JohnG has major points. when we were doing video shoots - bodybuilders, not babies - we built a portable kit in 2 large suitcases with light stands and lamps, extra bulbs, umbrellas, backdrops and stands, clips and clamps, reflectors and weighted socks (we used pennies in the socks, btw) and a variety of other things including some weights and resistance tubes for the guys to work out with. we started with what we thought we'd need, but discovered our needs grew when we started doing the shoots.
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Old Jan 28, 2014, 2:43 PM   #6
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G'day Anita

John is on-the-button here

I suggest you follow his suggestions

Has Fuji & Lumix superzoom cameras and loves their amazing capabilities
Google me at Travelling School of Photography Australia
Recent images at http://www.flickr.com/photos/ozzie_traveller/sets/
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Old Jan 28, 2014, 2:52 PM   #7
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Equipment is a fairly minor consideration. Presumably, you have the photography skills to make a go of it, but do you also have the marketing skills, and business skills? You should start with a business plan, even if you are planning on transitioning from a hobby to a business.

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Old Jan 28, 2014, 4:08 PM   #8
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Transitioning is difficult as John has laid out and deciding to enter into the field professionally takes a lot of time and money. Newborn photography is all about the set up and lighting. People like the Anne Geddes look so having props as John pointed out are vital to putting yourself above the competition. And, having a good business plan, website (which cost money) and equipment are key. I have the 60D so I'm sure the 70D is quite good(as I love mine) and the Nikon counterparts are equally excellent. But, in my humble opinion, doing work professionally having a FF camera/lens is best. For my professional work I have the 5D3 and use a 50mm 1.2, 24-70 2.8 and 100mm macro 2.8 (great lens for babies as you can sit back and take the shot without them reaching for the camera) as well as the sigma 35mm 1.4 Art. For flash I use 2 600 flashes as they have wireless built into them....but I try to use natural light as much as possible. These work for me but you could find other focal lengths work better for you.....So, know your style first before investing in lenses but when you do, get a good quality lens.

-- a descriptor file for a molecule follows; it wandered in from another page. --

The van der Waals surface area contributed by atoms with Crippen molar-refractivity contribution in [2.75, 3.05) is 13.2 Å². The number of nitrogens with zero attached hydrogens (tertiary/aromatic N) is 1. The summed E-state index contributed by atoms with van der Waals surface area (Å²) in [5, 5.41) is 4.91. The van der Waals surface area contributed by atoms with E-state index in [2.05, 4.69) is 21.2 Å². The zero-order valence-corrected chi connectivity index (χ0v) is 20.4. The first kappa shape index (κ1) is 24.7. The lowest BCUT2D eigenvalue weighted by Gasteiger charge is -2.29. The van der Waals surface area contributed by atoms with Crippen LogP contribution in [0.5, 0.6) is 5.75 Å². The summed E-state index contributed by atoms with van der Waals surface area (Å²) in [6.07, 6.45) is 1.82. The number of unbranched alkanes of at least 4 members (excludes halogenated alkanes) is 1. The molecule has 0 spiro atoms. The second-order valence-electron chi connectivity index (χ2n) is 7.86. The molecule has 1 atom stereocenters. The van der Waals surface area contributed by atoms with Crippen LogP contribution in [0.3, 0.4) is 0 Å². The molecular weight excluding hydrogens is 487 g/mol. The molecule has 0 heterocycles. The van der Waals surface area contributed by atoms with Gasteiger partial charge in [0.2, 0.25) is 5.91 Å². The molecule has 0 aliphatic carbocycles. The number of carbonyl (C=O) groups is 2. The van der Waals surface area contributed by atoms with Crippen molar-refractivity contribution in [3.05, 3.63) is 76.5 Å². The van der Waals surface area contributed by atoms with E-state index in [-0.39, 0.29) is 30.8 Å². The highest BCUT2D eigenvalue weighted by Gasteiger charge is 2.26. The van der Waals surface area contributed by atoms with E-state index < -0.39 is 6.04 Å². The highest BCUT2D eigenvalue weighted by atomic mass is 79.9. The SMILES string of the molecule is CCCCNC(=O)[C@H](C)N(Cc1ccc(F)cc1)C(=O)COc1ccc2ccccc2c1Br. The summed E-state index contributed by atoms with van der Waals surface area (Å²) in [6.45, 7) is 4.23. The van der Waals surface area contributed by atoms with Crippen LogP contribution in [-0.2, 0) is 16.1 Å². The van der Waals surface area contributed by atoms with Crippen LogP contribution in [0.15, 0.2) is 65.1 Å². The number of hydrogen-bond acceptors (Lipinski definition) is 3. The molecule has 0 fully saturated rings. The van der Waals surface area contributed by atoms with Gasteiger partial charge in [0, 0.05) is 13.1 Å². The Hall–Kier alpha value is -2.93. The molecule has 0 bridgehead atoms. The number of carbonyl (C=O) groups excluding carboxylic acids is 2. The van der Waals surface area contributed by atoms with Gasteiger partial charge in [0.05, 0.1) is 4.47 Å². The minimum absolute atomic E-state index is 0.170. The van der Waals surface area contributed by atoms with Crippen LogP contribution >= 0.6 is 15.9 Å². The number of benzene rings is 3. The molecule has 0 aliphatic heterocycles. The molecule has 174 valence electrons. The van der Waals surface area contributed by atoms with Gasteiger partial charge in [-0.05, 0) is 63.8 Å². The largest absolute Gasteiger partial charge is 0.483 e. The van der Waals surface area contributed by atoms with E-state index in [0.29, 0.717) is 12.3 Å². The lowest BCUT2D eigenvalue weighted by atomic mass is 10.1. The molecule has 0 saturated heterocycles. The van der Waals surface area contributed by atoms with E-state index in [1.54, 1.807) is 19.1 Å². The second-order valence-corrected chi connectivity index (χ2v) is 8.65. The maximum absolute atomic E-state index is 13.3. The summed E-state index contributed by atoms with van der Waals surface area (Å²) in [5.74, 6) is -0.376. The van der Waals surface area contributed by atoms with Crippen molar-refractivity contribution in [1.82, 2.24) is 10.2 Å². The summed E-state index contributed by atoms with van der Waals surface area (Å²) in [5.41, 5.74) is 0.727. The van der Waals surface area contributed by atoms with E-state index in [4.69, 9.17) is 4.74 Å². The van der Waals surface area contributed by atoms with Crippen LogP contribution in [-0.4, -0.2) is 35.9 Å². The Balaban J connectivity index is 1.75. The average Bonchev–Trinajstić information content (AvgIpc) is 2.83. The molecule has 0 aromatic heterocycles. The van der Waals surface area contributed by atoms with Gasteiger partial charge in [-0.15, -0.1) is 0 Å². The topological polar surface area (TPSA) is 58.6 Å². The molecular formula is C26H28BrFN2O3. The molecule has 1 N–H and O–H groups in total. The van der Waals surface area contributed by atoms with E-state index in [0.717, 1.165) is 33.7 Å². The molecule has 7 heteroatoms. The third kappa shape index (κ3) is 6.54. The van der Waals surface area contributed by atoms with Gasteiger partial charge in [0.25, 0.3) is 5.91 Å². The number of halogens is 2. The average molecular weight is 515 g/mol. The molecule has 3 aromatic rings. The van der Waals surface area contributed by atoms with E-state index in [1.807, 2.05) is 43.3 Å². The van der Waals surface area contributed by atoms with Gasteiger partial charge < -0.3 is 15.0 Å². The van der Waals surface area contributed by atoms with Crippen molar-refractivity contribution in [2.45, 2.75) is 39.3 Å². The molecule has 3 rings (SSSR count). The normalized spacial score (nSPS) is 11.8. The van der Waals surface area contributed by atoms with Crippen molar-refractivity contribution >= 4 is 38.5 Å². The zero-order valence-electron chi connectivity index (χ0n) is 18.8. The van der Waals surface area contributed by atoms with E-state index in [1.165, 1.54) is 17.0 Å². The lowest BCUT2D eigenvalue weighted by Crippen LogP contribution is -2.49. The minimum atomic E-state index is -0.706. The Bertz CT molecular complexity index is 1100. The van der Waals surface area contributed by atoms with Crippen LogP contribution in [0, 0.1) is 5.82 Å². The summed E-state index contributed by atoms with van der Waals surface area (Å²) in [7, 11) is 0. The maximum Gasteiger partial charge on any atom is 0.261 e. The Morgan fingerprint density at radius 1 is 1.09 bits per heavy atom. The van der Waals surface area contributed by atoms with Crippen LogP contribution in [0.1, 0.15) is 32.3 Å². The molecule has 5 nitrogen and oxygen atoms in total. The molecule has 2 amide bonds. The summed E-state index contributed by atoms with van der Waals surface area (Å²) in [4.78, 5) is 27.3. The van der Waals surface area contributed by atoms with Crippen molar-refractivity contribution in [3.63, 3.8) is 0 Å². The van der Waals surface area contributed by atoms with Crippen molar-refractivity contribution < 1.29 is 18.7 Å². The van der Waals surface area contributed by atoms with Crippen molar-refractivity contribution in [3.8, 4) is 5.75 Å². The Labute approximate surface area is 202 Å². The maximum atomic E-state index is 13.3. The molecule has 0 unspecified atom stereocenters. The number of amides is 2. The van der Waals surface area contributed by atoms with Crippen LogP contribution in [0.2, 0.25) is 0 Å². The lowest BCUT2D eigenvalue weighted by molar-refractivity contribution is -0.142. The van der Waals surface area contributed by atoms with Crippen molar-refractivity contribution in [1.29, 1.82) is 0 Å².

Having a 1.4 - 2.8 lens is key for indoor photography to grab the light needed. The kit lenses (18-55 on a Canon) are not going to cut it for professional work you are selling to clients. Also, you will need good editing software to enhance your photo and remove unwanted items.

My best advice before diving in and buying things you don't need. Rent Lenses,Camera bodies as much as possible to get a feel for it and research situations/styles, etc online through courses to help you figure out what direction you want to go with.

There's lots of people that can take nice photographs who thing they're "Professional Photographers" so the competition can be fierce and providing something to clients apart from that competition is vital to developing your business. Also, never offer your services for free or charge peanuts for your work. It undercuts other photographers in the area but it also (and more importantly) will undervalue your work. On the flip side, don't expect to charge the same as someone whose work is in magazines, etc. Research the photographers in your area and price accordingly.

I work professionally part time. I take things as I want too and thus have less stress. Working Full-Time as a photographer as your main source of income means you MUST network....hence having a business plan in place.

Hope that helps.
Olympus E-PL5 45mm 1.8, 60mm macro and Panny 25mm 1.4

Canon 5D III
50mm 1.2 L l 24-70 F2.8 L l 70-200 F4 L l 40mm 2.8 l 100mmL 2.8 macro


Last edited by Shutterbug74; Jan 28, 2014 at 4:17 PM.